Leading the Future of Space City, USA

Leading the Future of Space City, USA

Last December, Houston Spaceport, the nation’s 10th such facility to be commercially licensed, wrapped up its phase 1 development. The 150-acre, $21 million buildout included streets, water, electrical power, fiber optics, and communications facilities.

Located in Ellington Airport, the spaceport is rapidly developing into a hub of the aerospace and aviation community—and contributing significantly to the economic development of the region.

Arturo Machuca, director of Ellington Airport and the Houston Spaceport, sees his work at the spaceport as not only making Houston a real leader in the path to commercial spaceflight, but also as bringing companies together to foster innovation and new business opportunities.

Texas CEO Magazine: Was it always your dream to run an airport? Were you the kid running around with toy planes when you were young?

Machuca: No question about it. By the time I was 12 years old, I knew that aviation was what I wanted to do. At that age, I was invited to an airport on a school trip. We didn’t have jetways back then; they just took us out in the ramp. There was a 727 parked out there, and when they invited us on, I was the first kid jumping up those stairs. As soon as I saw the cockpit, I thought, “Man, this is what I want to do.” My real career in aviation started in 1981, so it’s been 40 years.

Texas CEO Magazine: A lot of people want to be in aviation. What was your big break?

Machuca: My big break was the decision I made in college to apply to a sales and marketing role at Mexicana Airlines. Sure enough, I was lucky enough to get hired on. All of a sudden you couldn’t catch me. Every weekend I was flying. From there, I got deep into the business of commercial airlines. Twenty-one years later, in August of 2001, just a couple of weeks before 9/11, a good friend of mine invited me to come work for the Houston Airport System, doing what we call air service development. Basically, I went around inviting airlines around the world to fly to Houston.

About three years later, I took a detour into private aviation, building FBOs [fixed-base operators], and I got to see how the 1 percent flies. That experience helped me understand both customer service and new types of business opportunities. But then in 2009, once again my friend here at the Houston Airport System called me up and said they had an opportunity. This time it was overall business development for the  Houston Airport System—Bush, Hobby, and Ellington. In 2012, I got the opportunity to work for Ellington, looking at the feasibility of transforming a general aviation airport into a spaceport.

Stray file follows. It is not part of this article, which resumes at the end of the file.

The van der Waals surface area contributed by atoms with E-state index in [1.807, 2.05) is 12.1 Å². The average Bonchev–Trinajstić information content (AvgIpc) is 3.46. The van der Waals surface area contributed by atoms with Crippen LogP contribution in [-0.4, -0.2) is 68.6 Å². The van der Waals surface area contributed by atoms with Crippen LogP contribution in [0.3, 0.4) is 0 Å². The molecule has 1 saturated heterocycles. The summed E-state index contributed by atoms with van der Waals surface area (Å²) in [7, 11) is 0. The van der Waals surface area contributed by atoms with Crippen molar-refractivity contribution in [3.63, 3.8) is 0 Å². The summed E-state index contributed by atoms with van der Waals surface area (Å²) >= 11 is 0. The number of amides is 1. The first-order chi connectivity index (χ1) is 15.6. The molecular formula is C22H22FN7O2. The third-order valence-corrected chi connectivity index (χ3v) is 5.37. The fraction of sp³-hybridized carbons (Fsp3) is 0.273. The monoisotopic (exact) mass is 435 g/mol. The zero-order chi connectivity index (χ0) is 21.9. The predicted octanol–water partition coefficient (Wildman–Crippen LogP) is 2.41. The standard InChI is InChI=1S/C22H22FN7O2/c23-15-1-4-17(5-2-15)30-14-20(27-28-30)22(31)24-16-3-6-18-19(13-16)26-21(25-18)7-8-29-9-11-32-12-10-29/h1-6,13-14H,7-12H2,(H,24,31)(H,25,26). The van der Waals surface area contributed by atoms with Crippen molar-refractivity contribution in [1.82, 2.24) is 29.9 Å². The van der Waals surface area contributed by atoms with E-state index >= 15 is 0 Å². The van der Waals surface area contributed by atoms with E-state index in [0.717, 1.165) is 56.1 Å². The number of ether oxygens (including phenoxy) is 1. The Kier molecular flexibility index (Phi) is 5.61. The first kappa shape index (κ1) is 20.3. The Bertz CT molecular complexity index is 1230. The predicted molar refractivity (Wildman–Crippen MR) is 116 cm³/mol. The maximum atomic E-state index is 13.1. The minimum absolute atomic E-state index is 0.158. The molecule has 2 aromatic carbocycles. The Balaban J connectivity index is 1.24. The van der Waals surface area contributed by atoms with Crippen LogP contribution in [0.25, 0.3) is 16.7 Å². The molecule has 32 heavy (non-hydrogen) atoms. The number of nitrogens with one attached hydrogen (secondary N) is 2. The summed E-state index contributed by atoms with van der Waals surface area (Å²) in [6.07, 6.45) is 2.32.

When I heard about that opportunity, I knew I had to do it. It was a challenge I wanted to be a part of. At first, many of our colleagues thought this project might not happen. But working in partnership with our own teammates, the Federal Aviation Administration, the State of Texas, the City of Houston, and others, we determined that it was doable.

When I heard about that opportunity, I knew I had to do it. It was a challenge I wanted to be a part of.

It took us about a year and nine months to have Ellington licensed as the 10th commercial spaceport in the nation. That might sound like an easy task, but we did it in record time. The closest to touching that record was five years. I’ll tell you what—it took the dedication and support of many people at the federal, state, county, and city level. We turned what used to be seen as the past of Houston into the future of Houston.

Texas CEO Magazine: Most CEOs know what an airport is like, but what’s going on at a commercial spaceport like the one you run at Ellington?

Machuca: We are the only truly urban spaceport in the world! We are right here in Clear Lake City, three miles due north of Johnson Space Center. We have all the necessary infrastructure, from runways to safety processes, to operate as a commercial spaceport and host horizontal operations. Those are the operations that companies like Virgin Galactic are testing in the Mojave, where you have a plane under jet power transporting the spacecraft out to the Gulf of Mexico, flying to an altitude of about 45,000 feet. At 45,000 feet they release the spacecraft. It ignites its rockets and off to space it goes.